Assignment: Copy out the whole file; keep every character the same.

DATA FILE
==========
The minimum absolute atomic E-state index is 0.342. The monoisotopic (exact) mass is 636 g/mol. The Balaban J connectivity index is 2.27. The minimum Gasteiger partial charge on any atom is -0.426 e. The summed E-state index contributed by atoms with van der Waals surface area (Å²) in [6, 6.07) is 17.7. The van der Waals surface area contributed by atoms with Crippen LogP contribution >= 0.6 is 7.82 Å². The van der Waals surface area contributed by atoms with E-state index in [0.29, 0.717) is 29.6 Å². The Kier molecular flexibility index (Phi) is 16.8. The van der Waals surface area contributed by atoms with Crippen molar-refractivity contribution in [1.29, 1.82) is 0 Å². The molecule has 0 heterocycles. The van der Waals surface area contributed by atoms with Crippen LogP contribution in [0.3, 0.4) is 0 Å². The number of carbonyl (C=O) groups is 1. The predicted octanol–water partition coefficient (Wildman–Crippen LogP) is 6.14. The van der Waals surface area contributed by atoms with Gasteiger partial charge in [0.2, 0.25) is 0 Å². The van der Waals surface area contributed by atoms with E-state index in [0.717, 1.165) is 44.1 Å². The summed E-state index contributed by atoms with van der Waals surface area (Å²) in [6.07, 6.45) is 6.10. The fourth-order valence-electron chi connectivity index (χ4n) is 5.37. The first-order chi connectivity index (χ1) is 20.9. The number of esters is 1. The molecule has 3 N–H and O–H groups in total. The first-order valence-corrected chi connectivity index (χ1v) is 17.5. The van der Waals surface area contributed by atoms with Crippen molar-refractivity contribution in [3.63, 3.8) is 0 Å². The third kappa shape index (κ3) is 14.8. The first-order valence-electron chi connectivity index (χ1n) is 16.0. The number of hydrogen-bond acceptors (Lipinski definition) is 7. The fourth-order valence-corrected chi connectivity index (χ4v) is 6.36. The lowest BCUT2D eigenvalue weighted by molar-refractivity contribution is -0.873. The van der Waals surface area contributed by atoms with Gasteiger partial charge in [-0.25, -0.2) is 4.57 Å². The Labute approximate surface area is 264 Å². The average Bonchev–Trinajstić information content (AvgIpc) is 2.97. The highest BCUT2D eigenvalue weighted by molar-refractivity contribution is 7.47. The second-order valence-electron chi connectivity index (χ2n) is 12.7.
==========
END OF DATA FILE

The minimum absolute atomic E-state index is 0.342. The monoisotopic (exact) mass is 636 g/mol. The Balaban J connectivity index is 2.27. The minimum Gasteiger partial charge on any atom is -0.426 e. The summed E-state index contributed by atoms with van der Waals surface area (Å²) in [6, 6.07) is 17.7. The van der Waals surface area contributed by atoms with Crippen LogP contribution >= 0.6 is 7.82 Å². The van der Waals surface area contributed by atoms with E-state index in [0.29, 0.717) is 29.6 Å². The Kier molecular flexibility index (Phi) is 16.8. The van der Waals surface area contributed by atoms with Crippen molar-refractivity contribution in [1.29, 1.82) is 0 Å². The molecule has 0 heterocycles. The van der Waals surface area contributed by atoms with Crippen LogP contribution in [0.3, 0.4) is 0 Å². The number of carbonyl (C=O) groups is 1. The predicted octanol–water partition coefficient (Wildman–Crippen LogP) is 6.14. The van der Waals surface area contributed by atoms with Gasteiger partial charge in [0.2, 0.25) is 0 Å². The van der Waals surface area contributed by atoms with E-state index in [0.717, 1.165) is 44.1 Å². The summed E-state index contributed by atoms with van der Waals surface area (Å²) in [6.07, 6.45) is 6.10. The fourth-order valence-electron chi connectivity index (χ4n) is 5.37. The first-order chi connectivity index (χ1) is 20.9. The number of esters is 1. The molecule has 3 N–H and O–H groups in total. The first-order valence-corrected chi connectivity index (χ1v) is 17.5. The van der Waals surface area contributed by atoms with Crippen molar-refractivity contribution in [3.63, 3.8) is 0 Å². The third kappa shape index (κ3) is 14.8. The first-order valence-electron chi connectivity index (χ1n) is 16.0. The number of hydrogen-bond acceptors (Lipinski definition) is 7. The fourth-order valence-corrected chi connectivity index (χ4v) is 6.36. The lowest BCUT2D eigenvalue weighted by molar-refractivity contribution is -0.873. The van der Waals surface area contributed by atoms with Gasteiger partial charge in [-0.25, -0.2) is 4.57 Å². The Labute approximate surface area is 264 Å². The average Bonchev–Trinajstić information content (AvgIpc) is 2.97. The highest BCUT2D eigenvalue weighted by molar-refractivity contribution is 7.47. The second-order valence-electron chi connectivity index (χ2n) is 12.7.